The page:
In the 1980s Spencer Reynolds loved surf media — the vogue outer world. Southwest Oregon was his inner world. He was a boy in Brookings, Oregon, a wet coastal bump six miles from California. This was no surfer’s Eden. Cold. Rain. Huge swells. Rocks and closeouts. Epic fishing — an angler’s Eden.
But Reynolds didn’t fish. He painted. As he still does. Sometimes in his sylvan hillside studio above the Chetco River. Other times in Semi-Aquatic, his clean midtown gallery. Or, atop a scenic glen amid spruce and spindrift.
The coast that cast him away in 2008, he returned to. For life. For family. Natal homing, like salmon to his dear Chetco.
Scott Denholm Surf Art
Scott Denholm’s contemporary surf art paintings tell a story of love and betrayal between nature and humanity. Essentially, by capturing fleeting moments of the raw power and infinite beauty of our oceans. Drawing the viewer’s attention to exposing long lost feelings, memories, and emotions of their personal relationship with the ocean.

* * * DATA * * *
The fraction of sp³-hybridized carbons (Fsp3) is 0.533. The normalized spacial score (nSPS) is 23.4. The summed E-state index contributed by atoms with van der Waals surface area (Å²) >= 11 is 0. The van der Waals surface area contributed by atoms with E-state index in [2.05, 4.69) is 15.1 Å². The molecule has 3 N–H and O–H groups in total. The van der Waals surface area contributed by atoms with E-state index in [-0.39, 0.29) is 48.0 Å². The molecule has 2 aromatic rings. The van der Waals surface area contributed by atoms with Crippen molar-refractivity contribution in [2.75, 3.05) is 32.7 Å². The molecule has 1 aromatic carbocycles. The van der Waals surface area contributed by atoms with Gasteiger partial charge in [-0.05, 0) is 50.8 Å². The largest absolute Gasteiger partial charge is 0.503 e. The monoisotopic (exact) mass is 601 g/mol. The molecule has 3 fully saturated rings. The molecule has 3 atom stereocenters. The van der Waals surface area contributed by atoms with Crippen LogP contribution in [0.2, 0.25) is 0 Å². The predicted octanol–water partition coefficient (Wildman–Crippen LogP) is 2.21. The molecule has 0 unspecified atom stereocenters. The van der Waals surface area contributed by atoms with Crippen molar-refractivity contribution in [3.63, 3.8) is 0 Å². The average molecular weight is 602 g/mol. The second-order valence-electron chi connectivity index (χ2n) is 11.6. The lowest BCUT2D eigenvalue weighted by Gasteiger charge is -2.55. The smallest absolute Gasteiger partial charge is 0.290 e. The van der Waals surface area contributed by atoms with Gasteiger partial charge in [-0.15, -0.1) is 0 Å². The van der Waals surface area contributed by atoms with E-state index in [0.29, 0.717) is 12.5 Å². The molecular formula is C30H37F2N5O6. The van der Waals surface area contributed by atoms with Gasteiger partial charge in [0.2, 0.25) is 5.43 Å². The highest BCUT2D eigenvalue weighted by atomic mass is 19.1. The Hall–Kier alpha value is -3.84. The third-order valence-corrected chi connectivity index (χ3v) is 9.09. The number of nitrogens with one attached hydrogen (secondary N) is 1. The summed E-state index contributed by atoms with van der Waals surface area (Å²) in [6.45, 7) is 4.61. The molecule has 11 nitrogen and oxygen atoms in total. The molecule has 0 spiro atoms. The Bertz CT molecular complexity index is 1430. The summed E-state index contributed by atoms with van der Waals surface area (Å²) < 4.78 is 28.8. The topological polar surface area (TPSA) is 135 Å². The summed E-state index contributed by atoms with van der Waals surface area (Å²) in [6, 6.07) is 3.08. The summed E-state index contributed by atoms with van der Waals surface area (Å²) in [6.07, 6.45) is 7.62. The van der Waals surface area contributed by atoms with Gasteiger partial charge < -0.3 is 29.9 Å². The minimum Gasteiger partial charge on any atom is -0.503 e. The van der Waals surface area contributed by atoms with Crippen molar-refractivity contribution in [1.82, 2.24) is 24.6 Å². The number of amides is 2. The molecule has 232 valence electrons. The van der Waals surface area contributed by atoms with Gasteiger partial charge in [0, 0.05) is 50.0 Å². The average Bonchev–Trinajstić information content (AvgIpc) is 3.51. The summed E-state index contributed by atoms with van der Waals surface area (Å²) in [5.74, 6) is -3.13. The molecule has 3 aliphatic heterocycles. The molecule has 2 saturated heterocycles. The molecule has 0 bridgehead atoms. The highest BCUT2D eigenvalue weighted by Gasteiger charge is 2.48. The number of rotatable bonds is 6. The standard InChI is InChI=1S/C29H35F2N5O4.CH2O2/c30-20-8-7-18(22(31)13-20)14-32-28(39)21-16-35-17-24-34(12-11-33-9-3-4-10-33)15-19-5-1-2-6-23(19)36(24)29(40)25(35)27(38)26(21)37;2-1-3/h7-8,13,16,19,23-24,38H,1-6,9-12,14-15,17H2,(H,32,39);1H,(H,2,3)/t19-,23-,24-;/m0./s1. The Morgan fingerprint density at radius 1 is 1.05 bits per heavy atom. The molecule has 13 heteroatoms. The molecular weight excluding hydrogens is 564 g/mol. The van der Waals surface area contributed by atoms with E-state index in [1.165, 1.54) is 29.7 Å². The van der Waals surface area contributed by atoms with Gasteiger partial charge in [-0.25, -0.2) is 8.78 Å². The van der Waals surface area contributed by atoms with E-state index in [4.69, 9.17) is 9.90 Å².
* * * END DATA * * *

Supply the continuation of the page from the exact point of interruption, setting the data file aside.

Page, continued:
“Everyone’s relationship with the ocean is different. As a surfer, my relationship is an erratic but balanced kinship – there’s a lot of emotions. I absolutely love it; I feed off it, it energizes me and inspires me daily. But I’m always respectful, cautious of becoming satisfied and complacent.”
A champion for marine conservation, Scott’s art helps bring awareness to environmental issues. Inspiring change in mindset away from the status quo of relentless progress at all costs.
Peter Shepard Cole
“…Hawaii’s indigenous landscape is now violated by fast-food franchises, shopping malls, and tract houses. From sugar, ranch and pineapple industries in the 19th Century, to resorts, golf courses and tract developments now, shortsighted, self-serving decisions are as continuous in Hawaiian history as past, present and future. I paint images that address this corrosive force of the consumer marketplace upon the Hawaiian geography. I find inspiration in the post-industrial architecture of abandoned sugar mills, as well as utopian stereotypes of island life used to create a false dream of paradise, one that dissolves into a rust-stained nightmare.”
Peter Shepard Cole